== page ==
2. The oppressor group uses the hegemonic discourse to oppress the oppressed. “Dominant groups set the norms by which the minoritized group is judged.” (Robin DiAngelo)
  3. The primary moral duty is free the oppressed. “social justice – the elimination of all forms of social oppression.” (Mary McClintock)
  4. Lived experience is the measure of reality. “To live with equality in a diverse, pluralistic society, we have to accept the fact that all groups and individuals have a legitimate claim to what is true and real for them” (Cooper Thompson) 
  5. Oppressors are unaware of their oppression.  “Those in power sleep well at night; their conduct does not seem to them like oppression” (Richard Delgado) 
  6. Intersectionality increases and makes oppression unique. “inter-relatedness of sex, race, and class oppression” (Bell Hooks).
A Caution and Evergreen College
Critical Theory shouldn't be confused with things like the Civil Rights movement or a milder broader Social Justice movement. The world is broken and needs fixing. The trouble starts when specific campaigns or discussion become ideological. Ideology requires an allegiance, and sometimes drastic steps to implement it.  Ideology changes the way you see the whole world rather than a specific idea to fix a specific injustice. Ideology itself can be either good or bad - depending on its content, but as a human race we haven't figured out how different ideologies co-exist harmoniously. The difficulty as with all ideas lies in the application. If Land of the Blind is an imaginative exploration of Critical Theory then the Evergreen College incident of 2017 is a real life unintended sociological experiment of what Critical Theory looks like applied to real life.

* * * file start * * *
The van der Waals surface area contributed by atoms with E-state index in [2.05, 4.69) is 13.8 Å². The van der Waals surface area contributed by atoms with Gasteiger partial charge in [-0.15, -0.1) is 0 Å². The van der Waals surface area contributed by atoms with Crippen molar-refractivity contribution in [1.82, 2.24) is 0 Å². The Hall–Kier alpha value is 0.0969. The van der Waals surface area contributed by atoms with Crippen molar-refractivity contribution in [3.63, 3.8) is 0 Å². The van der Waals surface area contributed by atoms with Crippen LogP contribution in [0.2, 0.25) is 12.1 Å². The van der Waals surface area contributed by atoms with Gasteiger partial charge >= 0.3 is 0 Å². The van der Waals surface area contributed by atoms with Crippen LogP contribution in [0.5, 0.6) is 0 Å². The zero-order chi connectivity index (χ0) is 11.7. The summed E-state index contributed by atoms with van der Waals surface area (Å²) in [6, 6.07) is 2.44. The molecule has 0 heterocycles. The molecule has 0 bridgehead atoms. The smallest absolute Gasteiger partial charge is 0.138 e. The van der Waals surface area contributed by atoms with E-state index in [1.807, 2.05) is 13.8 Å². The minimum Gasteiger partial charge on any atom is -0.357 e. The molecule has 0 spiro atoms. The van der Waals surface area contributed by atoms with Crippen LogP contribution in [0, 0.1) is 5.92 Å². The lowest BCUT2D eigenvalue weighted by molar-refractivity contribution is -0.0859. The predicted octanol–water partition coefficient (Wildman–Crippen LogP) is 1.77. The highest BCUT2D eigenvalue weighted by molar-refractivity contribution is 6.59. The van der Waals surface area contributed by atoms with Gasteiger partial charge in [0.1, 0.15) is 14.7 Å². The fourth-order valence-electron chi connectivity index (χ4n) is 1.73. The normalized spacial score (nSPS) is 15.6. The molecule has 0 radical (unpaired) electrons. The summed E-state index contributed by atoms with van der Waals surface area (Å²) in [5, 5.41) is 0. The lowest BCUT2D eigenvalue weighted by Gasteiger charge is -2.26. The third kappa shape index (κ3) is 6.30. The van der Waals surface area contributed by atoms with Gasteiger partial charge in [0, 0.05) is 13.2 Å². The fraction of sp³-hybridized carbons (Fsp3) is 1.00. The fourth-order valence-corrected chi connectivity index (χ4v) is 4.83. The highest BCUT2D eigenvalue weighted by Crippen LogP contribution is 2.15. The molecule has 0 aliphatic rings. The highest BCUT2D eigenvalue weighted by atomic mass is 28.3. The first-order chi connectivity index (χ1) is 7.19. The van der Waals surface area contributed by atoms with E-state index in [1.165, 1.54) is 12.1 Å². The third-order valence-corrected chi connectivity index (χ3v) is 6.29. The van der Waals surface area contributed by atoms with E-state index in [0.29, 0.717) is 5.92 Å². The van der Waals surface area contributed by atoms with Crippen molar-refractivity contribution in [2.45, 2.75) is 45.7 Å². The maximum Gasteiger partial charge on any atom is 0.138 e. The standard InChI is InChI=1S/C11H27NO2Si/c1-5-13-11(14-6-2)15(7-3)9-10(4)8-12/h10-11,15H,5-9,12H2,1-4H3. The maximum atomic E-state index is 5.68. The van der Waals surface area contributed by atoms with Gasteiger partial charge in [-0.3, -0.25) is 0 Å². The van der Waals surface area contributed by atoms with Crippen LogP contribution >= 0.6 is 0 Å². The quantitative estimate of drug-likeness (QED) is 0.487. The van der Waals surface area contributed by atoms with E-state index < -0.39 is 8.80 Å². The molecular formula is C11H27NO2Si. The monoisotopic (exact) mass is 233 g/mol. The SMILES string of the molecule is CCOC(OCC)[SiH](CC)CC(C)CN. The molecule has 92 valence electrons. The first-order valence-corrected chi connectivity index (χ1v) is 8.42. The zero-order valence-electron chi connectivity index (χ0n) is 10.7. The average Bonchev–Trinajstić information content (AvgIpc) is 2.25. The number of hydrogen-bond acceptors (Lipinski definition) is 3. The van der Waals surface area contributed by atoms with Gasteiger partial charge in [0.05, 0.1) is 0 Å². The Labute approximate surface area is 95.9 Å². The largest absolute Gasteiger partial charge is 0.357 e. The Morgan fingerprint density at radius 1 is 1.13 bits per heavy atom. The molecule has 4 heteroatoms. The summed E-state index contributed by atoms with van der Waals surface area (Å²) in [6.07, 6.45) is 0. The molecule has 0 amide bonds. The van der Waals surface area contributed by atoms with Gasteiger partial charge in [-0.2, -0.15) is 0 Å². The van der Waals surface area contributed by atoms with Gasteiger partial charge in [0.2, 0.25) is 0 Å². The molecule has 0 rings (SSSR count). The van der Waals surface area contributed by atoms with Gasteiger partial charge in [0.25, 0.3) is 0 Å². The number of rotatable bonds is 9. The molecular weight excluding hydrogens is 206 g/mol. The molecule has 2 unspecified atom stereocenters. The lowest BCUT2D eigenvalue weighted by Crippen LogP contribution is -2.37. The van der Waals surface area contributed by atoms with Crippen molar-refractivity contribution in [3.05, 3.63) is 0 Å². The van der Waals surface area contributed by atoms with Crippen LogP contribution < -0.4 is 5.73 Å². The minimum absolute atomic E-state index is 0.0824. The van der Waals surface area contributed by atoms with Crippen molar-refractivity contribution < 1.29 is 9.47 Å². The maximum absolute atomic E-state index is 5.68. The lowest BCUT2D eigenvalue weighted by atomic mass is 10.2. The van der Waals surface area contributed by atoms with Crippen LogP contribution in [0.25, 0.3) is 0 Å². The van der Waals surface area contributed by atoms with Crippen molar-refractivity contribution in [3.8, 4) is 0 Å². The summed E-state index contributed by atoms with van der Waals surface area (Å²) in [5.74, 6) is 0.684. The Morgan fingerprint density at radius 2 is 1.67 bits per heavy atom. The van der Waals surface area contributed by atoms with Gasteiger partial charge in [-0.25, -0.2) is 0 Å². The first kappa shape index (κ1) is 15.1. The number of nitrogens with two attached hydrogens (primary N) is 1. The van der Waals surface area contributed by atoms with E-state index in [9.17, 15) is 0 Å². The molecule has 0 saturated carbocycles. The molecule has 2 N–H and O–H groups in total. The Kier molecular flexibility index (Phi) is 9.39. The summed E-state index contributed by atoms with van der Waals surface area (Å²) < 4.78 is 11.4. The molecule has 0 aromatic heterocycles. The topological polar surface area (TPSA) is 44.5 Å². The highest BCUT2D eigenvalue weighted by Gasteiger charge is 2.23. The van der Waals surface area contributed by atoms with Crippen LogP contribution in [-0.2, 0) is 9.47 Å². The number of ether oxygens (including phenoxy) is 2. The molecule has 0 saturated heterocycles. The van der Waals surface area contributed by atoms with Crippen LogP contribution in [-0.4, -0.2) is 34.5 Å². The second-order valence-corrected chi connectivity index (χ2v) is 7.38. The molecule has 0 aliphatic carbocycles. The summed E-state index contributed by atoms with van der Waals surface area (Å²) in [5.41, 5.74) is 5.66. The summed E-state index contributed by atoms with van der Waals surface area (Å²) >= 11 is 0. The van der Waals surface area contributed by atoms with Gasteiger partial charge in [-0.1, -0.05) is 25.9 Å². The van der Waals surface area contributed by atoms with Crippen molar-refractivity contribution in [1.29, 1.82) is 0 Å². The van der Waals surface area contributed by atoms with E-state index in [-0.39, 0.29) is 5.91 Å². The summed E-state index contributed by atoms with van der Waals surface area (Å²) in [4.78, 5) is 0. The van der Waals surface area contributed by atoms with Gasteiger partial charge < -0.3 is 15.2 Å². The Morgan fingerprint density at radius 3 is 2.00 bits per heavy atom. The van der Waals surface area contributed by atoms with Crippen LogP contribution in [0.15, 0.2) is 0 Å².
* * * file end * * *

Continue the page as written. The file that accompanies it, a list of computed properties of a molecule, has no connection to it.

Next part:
A Christian response 
Tim Keller used to have a cheeky rejoinder to post-modern types. Roughly: If you assert there is no truth, how do you know that assertion is true? This is why the post-modern project was a dead end. Nihilism is unsustainable as that trio of films above so perceptively illustrate. The difficulty with challenging Critical Theory is its immediacy, history and eschatology are irrelevant. The other challenge is its powerful psychological component. Once humans were good, and that ability to sympathise with victims lingers in our subconscious. So it feels counter-intuitive to challenge an ideology that is officially about removing oppression. These are my two suggestions for Christians.

  1. Imagination: Because Critical Theory is embedded in the present it lacks the ability to imagine alternatives and the ability to imagine consequences. Christians can weaken Critical Theory through exercising the imagination. For example Land of the Blind (2006). 
  2. Consistency: Although rationality and logic are perceived by Critical Theory to be tools of the hegemonic discourse, its still worth asking if Critical Theory is meeting its own goals, is there less oppression, are these political actions designed to reduce oppression actually creating more oppression?